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Economy

Japan's record economic growth faces shaky outlook

Trade war and Chinese slowdown threaten six-year expansion

Exports from the Port of Osaka have underperformed year-earlier numbers for six straight months.   © Reuters

TOKYO -- Japan's economic expansion dating to December 2012 remains intact thanks to wholly unexpected growth in the first quarter, but mounting headwinds have pushed the economy onto unsteady footing.

Real gross domestic product grew 2.1% on an annualized basis during the January-March period, according to preliminary figures released last week. But the Cabinet Office reported that business conditions for March were "worsening" -- the first time in six years such an economic assessment has come down.

A troubling pattern can be seen at two of Japan's main ports. Exports from the Port of Osaka have dipped below year-earlier figures for six straight months through April. The Port of Yokohama's losing streak has lasted five months so far. The purchasing managers' index, or PMI, also indicates a worsening environment for exports.

The two ports are known for exporting semiconductor production equipment and components. The main reason for the poor performance stems from China. Demand for smartphones has ebbed, and the semiconductor market has been in correction mode since the second half of last year.

Capital spending has dried up for chips installed into the latest smartphones, and the effect has rippled throughout the industry. Since the end of 2018, "Chinese semiconductor makers and others have requested extensions on bids," said Nobuyoshi Suda, executive officer at Organo, a Tokyo-based producer of equipment used to clean semiconductors.

Apic Yamada, a Nagano Prefecture manufacturer of semiconductor fabrication equipment, has been similarly impacted.

"Business partners in China and Taiwan have successively postponed capital expenditure decisions," said a source with the company. During the fiscal year ended in March, more than 10 clients were late in starting new production lines.

The global semiconductor market will total $446.2 billion this year, IHS Markit reported earlier this month, down 7.4% from 2018. This represents a downgrade from December when the British research group predicted the market would expand 2.9%. Not only have general market conditions worsened, the slowing Chinese economy also has delivered a heavy blow. The forecast contraction would be the worst since 2009.

The U.S.-China trade war compounded the problem that began with receding demand for mobile phones. Germany's Robert Bosch, the world's largest supplier of auto parts, revealed May 9 that global auto production is expected to shrink 3% this year. Volkmar Denner, the board chairman at Robert Bosch, said the trade war needs to be settled quickly.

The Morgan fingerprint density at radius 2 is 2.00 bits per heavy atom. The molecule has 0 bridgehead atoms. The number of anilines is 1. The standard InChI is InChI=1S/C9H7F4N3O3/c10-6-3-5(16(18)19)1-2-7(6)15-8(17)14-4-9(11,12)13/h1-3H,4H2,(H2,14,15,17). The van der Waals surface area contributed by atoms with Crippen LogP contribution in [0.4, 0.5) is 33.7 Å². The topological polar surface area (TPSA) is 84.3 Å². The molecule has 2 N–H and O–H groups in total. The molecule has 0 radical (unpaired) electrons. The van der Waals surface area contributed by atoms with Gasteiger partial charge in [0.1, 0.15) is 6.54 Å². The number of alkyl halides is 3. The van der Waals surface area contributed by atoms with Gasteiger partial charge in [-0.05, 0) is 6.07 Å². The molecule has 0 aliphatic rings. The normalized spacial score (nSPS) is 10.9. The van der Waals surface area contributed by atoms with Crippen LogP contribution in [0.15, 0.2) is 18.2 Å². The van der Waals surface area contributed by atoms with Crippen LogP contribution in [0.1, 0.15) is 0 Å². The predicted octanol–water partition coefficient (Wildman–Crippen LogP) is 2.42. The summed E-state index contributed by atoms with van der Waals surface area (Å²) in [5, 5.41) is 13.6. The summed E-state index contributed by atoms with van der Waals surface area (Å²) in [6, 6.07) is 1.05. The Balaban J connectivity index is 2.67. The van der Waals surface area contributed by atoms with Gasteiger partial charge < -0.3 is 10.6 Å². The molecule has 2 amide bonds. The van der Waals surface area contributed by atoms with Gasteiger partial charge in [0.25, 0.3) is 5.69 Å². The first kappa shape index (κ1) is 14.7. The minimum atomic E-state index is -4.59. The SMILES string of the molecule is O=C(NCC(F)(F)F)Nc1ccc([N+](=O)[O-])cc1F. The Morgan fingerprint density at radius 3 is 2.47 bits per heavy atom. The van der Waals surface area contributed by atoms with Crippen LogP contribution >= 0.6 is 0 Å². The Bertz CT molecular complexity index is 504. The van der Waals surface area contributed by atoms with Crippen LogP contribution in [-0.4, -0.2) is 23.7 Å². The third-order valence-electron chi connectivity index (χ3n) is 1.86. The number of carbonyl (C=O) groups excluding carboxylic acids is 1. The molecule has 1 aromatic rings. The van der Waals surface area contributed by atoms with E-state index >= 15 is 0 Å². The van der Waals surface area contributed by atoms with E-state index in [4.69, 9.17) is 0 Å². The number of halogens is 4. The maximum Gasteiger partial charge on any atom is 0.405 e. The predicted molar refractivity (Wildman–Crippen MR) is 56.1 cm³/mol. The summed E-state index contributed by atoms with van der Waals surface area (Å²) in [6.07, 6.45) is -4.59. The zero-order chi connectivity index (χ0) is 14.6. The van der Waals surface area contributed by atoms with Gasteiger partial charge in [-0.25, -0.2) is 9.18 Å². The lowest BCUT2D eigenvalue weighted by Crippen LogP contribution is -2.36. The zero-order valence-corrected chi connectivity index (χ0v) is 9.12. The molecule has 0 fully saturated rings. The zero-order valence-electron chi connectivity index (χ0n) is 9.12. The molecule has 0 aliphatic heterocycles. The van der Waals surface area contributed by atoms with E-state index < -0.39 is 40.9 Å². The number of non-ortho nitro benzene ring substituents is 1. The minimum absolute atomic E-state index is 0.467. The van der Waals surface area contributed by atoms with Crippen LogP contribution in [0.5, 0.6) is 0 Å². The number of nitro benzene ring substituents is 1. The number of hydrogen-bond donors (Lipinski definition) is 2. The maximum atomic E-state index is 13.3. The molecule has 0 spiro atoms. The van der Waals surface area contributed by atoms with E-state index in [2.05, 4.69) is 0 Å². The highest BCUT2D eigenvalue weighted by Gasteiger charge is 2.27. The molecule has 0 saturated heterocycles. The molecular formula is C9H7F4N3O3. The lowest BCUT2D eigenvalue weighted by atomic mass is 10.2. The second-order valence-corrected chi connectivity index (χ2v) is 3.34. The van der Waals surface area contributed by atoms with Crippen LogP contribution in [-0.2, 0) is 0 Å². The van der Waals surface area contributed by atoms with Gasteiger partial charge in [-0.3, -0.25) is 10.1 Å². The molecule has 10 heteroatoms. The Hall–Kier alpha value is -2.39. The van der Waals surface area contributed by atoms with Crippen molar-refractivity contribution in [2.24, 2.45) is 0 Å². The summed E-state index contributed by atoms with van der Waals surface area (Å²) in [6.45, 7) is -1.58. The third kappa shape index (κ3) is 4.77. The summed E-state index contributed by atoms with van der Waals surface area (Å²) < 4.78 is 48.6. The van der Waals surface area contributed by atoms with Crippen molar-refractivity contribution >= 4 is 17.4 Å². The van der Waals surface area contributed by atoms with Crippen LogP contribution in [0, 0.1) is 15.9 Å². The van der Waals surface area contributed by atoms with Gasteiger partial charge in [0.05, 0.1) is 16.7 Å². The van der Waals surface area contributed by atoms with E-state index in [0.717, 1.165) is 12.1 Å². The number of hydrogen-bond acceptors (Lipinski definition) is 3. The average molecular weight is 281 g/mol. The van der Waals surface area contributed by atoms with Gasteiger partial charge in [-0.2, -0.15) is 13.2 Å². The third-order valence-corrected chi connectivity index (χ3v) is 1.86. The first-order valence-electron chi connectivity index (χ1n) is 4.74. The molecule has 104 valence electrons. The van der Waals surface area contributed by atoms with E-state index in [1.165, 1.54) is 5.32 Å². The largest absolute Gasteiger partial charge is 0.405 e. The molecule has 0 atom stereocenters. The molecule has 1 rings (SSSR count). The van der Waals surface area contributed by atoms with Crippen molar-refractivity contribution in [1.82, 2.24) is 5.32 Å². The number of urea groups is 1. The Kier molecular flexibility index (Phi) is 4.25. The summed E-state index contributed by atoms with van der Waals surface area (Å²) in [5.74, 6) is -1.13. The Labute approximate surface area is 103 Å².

The punitive tariffs Washington levied on Chinese products caused a downturn in exports of industrial robots to the U.S. That, in turn, undercut internal demand for China's stainless steel, and the excess sheets ended up being redirected to Southeast Asia and Japan.

At the end of March, distributors' inventory for stainless steel in Japan climbed to a level topping what was seen prior to the global financial crisis of a decade ago.

"The inventory is not decreasing as anticipated," said a sales manager at a steel trader.

Demand for cardboard is slipping as well. Used cardboard bound for China fetched the equivalent of about 11 cents per kilogram in April, or less than half of the record high logged five months ago. A group of used-paper wholesalers in the Tokyo area will cancel exports in June, the second month in the row.

PMIs in Japan, China and the eurozone have all dipped below the expansion-or-contraction threshold of 50. As indicators of exports, these numbers show that conditions have grown unfavorable as of late, though they have not reached the nadirs witnessed during the 2008 financial crisis or the European debt crisis in 2012.

Negative market readings are less severe compared with the production indicators. Though equity markets in both developed and emerging nations are trending downward, there is no chain-reaction effect seen in stock sales. The volatility index hit a four-month high in May, but investor sentiment has not cooled off.

Japanese companies are actively floating debt that will fund growth. In April, public offerings of corporate bonds totaled 1.55 trillion yen ($14.2 billion), a high not seen in 31 months. Takeda Pharmaceutical, for one, plans a float of up to 500 billion yen.

A growing number of observers believe the economy through the second half of this year will defy the headwinds and rise.

"The second half will have a recovery of capital spending chiefly due to super-high-speed 5G investments," said Tadashi Kawagoishi, an executive officer at Mitsubishi Electric. Investments in electric vehicles are also poised to be growth drivers.

Trends in China and the U.S., however, will be critical factors going forward. On top of tariffs against China, the U.S. has essentially banned telecom equipment supplier Huawei Technologies from procuring American-derived components. The restrictions apply to non-U.S. companies like Panasonic, which has suspended some business with Huawei.

Huawei bought roughly 700 billion yen worth of material from Japanese companies last year. The roster of affected companies includes Sony, which makes image sensors, and Toshiba Memory. This places Japan squarely in the middle of the Pacific trade war, which threatens the country's record postwar expansion.

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